Croscill learns to relax
August 26, 2002-- Home Textiles Today,
While Croscill's two-week style-out here included the opulent designs that have become the company's hallmark, tradition was not the focus on the showroom floor. Instead, Croscill aimed the spotlight at its fresh twists — an assortment of younger-looking patterns, a five-bed presentation of British Colonial merchandised across several categories, a few looks that tilt toward novelty, and trend-right, apparel-inspired casual designs in window.
"Clearly we're getting younger attitudinally," said David Kahn, president and ceo, emphasizing that the initiative should not be construed as a bid for twenty-somethings. "I think our customers have paid off all their school loans. We've never aspired to be a twin-based business, and we still don't.
"The customer has gotten a little more casual," he added. "I think Calabash and Cabana [two casually oriented looks debuted in spring] were the change agents. Young stuff is selling."
Also at the style-out, which concluded last week, some of Croscill's newer programs were kicked up a notch. Its feather down partnership with Down-Lite, which just began shipping its first wave of product, introduced two new duvet/comforter treatments that coordinate with new fashion bedding designs: exquisitely embroidered looks as well as more casual patchwork designs. In addition, Croscill raised the bar on its freestanding solid-color sheet program to 410 threads and debuted its first blanket offerings. And after taking over the production of bath rugs from a licensee earlier this year, it is now bringing out carved, washable acrylic bath rugs with all new lines and will add the sku to previous best-selling room ensembles.
Emblematic of the thrust toward freshness is the coordinated program of quilt/comforter ensembles, which have veered away from romantic treatments toward the sort of upscale patchwork motifs popularized by Pottery Barn and Eddie Bauer. The jewel in the crown here is Rethinking Pink. Both quilt and comforter employ woven, yarn-dyed patches embellished with a touch of embroidery and bordered with a topstitch. Each reverses to a yarn-dyed stripe pattern. Shams are offered in quilted and non-quilted versions, as are coordinated dec pillows. Window includes patchwork curtains and embroidered sheers.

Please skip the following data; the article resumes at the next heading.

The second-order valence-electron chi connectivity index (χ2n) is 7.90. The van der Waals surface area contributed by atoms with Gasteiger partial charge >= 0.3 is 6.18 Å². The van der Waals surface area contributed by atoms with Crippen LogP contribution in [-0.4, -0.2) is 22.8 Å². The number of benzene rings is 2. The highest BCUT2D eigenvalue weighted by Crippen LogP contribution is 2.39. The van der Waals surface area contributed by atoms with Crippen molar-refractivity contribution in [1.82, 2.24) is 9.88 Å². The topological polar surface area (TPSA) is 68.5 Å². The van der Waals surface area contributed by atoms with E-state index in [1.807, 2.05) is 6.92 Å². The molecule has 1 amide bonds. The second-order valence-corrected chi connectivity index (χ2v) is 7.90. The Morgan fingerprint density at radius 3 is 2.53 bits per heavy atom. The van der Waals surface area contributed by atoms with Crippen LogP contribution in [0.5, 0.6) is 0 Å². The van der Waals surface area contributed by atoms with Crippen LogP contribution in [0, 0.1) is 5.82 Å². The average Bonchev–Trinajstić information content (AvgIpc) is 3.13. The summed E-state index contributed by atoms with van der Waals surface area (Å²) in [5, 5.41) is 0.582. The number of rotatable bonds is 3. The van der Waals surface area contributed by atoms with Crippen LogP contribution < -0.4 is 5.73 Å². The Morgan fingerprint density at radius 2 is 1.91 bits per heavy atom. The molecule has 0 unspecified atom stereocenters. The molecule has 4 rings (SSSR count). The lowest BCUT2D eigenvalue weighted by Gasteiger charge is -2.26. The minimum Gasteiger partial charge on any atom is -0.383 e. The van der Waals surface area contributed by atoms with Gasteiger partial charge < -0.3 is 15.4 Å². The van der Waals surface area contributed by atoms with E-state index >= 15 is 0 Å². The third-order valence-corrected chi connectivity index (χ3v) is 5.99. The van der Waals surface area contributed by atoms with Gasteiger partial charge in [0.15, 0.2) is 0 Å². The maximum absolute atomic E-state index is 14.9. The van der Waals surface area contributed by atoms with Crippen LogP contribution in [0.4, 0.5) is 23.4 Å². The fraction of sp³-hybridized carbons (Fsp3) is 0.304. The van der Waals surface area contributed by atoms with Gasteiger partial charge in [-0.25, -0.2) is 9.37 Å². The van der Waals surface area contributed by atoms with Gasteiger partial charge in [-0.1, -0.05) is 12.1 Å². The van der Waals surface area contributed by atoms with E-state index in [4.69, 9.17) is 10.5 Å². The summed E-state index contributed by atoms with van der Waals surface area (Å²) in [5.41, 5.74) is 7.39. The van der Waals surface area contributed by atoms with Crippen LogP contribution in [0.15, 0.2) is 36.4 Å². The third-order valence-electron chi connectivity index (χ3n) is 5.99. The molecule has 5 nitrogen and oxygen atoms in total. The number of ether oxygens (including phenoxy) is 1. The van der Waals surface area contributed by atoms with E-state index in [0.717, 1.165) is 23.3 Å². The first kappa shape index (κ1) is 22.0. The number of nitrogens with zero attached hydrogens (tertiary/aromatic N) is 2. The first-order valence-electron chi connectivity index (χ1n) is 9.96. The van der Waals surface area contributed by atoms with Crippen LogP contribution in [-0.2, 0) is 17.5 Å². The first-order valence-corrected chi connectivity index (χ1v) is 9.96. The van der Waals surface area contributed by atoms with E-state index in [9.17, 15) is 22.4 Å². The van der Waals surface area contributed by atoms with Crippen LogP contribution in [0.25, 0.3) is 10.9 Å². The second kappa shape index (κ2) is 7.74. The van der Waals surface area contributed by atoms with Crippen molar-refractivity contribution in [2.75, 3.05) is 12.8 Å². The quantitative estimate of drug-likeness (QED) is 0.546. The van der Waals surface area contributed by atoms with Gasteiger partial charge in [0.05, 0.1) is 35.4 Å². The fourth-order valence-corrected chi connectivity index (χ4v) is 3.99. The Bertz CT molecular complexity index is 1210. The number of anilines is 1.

Resin bath accessories mimic the embroidered effect, and bath also includes a carved rug and a patchwork shower curtain.
Coordinating window programs for both the new casual and the latest wave of traditional looks are now being designed in tandem with the bed ensembles — where previously window often redeployed top-of-the-bed fabric.
Free-standing window offered a veritable explosion of younger life-style looks, as well as the debut of Croscill's first linen window program, which will be offered in six colors. Final construction details are still pending on the linen panel, which features a faggoted cuff and square pearl buttons, and it could ultimately launch as a linen blend, said window design Cheryl Johnson.
A sampler of relaxed lifestyle introductions that cue off ready-to-wear included: Gauze, a casual cloth embellished with crochet inserts and lace taping; Calypso, a tiny, colorful pinstripe streaking through a crushed sheer; Streamers, a multi-color space-dye stripe on crushed toile; and South Beach, multi-color yarn-dye organza.
"There's still a lot happening in vintage — little retro looks, and a soft, feminine feeling," Johnson said. "The great thing about this line is the way everything cross-merchandises."
In opulent window looks, standouts included Tosca, a chenille on an iridescent crepe de chine ground that Croscill is offering as a softer, more fluid take on rich upholstery fabrics; Cambridge, "matelasse for the window;" and Symphony, a luxe tone-on-tone embroidery on taffeta with coordinating balloon valance. Croscill also introduced a new base solid, Buckingham, a poly/rayon with luxe boucle for extra pop.
Croscill's bath division, which struck out into casual territory long ago, continues to pursue the trend as well as to exploit nature-inspired looks. Keying off response to its rock-inspired Quarry pattern, Croscill created a new collection called Foundation, a resin that resembles concrete with brushed nickel adornments. The Everglades collection also keys off the natural look — literally: it's constructed from cherry bark.
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